Nvidia Makes Its Mark in Top 500 Supercomputers List for Power Efficiency

If you can’t score as highly as China’s Sunway monster in raw performance, maybe you can prove you’re using all that power more efficiently. In that case, GPUs will certainly help you out.

Scott Fulton III, Contributor

November 16, 2016

4 Min Read
Nvidia Makes Its Mark in Top 500 Supercomputers List for Power Efficiency
Switzerland’s Piz Daint supercomputer, the #8 world performer on the Top 500 in November 2016. [Courtesy Nvidia]

The resurgence of the most storied name in high performance computing is now complete.  Cray supercomputers have captured 12 of the top 25 spots in the University of Mannheim’s venerable Top 500 Supercomputers list, the latest edition of which was released Wednesday.

A top-of-the-line Cray XC50 chassis with 206,720 total cores, dubbed Piz Daint [pictured above] and built for the Swiss National Supercomputing Centre, holds onto the #8 slot, with an Rmax score of 9,779,000 — just under 10 petaflops (trillions of floating point operations per second).  By comparison, the #7 slot — held by Japan’s RIKEN research lab’s venerable K computer, which debuted six years ago at #1, and was built on a Fujitsu SPARC64 chassis — performed at about 10.5 petaflops on the Linpack benchmark.

Piz Daint is accelerated by some 170,240 GPU pipelines, provided by way of Nvidia Tesla P100 accelerators.  And while those GPU accelerators may be responsible for Piz Daint’s rise to success, they may also be a key contributor to the second largest power efficiency ratio on the November 2016 list: 7453.51 megaflops/watt.  Of the 25 most power-efficient supercomputers undergoing the Linpack battery of tests, 16 are supplemented by Nvidia Tesla accelerators, with the top efficiency scorer — the #28 DGX SATURNV, built by Nvidia itself on its own DGX-1 deep learning system chassis — scoring a colossal 9462.09 megaflops/watt.  SATURNV posted an Rmax score of about 3.3 petaflops.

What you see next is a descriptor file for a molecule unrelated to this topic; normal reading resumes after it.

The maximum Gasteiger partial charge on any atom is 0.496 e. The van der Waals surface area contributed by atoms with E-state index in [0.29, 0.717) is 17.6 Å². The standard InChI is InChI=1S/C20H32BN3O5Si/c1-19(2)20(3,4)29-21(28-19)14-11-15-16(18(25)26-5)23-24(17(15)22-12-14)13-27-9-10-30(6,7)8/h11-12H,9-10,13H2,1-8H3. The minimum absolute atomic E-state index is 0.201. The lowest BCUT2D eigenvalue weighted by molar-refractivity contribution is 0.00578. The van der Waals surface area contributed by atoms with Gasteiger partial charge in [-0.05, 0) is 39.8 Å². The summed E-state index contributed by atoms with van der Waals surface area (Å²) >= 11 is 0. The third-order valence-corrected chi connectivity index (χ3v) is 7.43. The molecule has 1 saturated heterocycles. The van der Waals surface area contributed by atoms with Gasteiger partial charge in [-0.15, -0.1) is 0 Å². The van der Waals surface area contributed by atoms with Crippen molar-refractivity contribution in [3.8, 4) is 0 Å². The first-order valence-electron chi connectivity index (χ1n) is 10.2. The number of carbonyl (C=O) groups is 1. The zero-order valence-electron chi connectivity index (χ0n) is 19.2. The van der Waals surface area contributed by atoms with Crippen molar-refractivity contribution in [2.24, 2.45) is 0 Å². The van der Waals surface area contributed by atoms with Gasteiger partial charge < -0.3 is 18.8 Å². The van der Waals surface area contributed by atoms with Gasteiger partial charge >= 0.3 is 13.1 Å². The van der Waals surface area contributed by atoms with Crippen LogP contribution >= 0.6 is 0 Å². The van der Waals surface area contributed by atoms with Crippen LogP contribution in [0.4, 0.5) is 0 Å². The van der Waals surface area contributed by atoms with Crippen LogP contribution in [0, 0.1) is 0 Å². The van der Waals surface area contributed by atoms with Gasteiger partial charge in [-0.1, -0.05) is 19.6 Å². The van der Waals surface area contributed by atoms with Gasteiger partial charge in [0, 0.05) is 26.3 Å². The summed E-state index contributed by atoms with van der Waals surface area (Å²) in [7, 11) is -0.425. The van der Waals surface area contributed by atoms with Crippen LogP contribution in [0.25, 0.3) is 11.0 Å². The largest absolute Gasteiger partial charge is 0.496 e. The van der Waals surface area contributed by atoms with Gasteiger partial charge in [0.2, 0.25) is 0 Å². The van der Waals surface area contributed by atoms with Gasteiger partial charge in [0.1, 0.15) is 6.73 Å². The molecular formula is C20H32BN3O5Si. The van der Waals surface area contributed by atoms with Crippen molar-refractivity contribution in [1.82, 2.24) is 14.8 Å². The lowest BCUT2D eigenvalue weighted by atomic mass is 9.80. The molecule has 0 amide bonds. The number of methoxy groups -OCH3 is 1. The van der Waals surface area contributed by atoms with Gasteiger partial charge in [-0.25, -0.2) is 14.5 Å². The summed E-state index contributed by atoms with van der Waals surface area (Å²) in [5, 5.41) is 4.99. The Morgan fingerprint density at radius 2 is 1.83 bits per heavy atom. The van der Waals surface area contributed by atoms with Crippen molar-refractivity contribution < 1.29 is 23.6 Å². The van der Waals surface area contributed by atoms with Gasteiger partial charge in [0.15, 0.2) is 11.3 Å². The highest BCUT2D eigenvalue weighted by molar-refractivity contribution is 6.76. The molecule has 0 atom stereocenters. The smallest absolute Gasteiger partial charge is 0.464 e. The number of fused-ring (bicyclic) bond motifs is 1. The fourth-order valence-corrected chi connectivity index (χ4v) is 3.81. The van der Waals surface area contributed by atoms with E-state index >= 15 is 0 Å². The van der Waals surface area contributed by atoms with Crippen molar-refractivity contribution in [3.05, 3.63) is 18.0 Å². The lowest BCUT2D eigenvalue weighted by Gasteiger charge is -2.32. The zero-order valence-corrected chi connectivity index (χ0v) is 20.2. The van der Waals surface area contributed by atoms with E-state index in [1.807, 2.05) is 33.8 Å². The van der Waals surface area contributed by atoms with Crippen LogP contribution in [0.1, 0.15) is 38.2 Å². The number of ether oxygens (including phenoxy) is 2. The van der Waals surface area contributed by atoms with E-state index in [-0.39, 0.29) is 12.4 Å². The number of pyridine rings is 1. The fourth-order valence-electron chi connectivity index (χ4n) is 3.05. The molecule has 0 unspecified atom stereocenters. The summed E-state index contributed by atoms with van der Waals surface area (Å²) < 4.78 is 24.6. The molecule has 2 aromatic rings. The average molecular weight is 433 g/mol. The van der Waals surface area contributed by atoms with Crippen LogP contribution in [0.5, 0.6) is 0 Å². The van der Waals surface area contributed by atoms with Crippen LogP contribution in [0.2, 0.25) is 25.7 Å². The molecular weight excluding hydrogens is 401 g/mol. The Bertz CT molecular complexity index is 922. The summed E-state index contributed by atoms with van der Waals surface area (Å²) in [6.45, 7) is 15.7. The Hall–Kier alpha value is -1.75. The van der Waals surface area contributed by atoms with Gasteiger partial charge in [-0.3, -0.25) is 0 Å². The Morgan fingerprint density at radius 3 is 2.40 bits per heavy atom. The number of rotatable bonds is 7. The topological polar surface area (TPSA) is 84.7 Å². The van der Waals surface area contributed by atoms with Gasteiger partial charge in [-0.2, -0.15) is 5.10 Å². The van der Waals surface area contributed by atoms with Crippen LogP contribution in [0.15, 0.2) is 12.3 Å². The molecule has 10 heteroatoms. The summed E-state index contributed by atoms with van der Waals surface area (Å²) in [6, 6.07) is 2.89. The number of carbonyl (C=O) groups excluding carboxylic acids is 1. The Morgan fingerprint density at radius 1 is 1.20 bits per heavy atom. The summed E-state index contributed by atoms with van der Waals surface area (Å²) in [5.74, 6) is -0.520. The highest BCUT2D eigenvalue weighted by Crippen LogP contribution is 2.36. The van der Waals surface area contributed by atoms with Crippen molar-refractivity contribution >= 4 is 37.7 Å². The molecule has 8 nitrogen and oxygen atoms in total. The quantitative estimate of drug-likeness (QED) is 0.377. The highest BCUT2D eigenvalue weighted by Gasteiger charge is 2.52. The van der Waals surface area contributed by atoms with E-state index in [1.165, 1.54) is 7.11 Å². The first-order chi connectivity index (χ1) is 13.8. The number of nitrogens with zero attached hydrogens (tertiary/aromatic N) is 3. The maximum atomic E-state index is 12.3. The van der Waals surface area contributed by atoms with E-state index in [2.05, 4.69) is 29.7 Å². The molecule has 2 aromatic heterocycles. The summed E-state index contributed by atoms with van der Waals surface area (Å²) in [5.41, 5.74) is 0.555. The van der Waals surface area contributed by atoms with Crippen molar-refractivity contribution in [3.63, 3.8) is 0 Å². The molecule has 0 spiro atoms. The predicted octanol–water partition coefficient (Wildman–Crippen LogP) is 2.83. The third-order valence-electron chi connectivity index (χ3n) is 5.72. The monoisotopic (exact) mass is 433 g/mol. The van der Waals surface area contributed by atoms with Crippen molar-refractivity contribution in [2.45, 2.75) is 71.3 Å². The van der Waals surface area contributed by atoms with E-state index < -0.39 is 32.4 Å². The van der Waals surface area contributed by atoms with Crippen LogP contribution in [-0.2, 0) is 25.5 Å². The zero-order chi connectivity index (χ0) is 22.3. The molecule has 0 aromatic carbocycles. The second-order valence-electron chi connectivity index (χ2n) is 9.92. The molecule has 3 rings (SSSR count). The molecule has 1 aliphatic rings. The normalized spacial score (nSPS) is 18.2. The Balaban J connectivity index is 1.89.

What do I mean by Rmax?  It’s an assessment of maximal sustained performance in a battery of tests based on the industry standard Linpack benchmark.

The Top 500 scores are assessed twice annually by the University of Mannheim, working in cooperation with Berkeley National Laboratory and the University of Tennessee, Knoxville.  Testers look for how well supercomputer systems perform in this battery over a long stretch of time.  The Rmax score refers to “maximal achieved performance.”  Testers operate under the assumption of a theoretical peak performance, called the Rpeak; the ratio of achieved performance to theoretical produces an interesting derivative called the yield.

The top performer on the list overall is no surprise: Sunway TaihuLight, built for Wuxi, China’s National Supercomputing Center.  It burst onto the scene earlier this spring with performance that could leave the dust in the dust, so to speak: just over 93 petaflops, with a decent megaflops/watt rating of 6051.3.  “Sunway” is an Americanization of Shen Wei.  Its CPUs are astoundingly simple in design, without memory caches, but with its 10.6 million-plus processor cores divided into clusters of 65.

In other words, the Shen Wei design is built for supercomputing, not an extrapolation of x86 architecture — not just a commercial, off-the-shelf (COTS) design.  Needless to say, it doesn’t use (or need) acceleration from GPUs.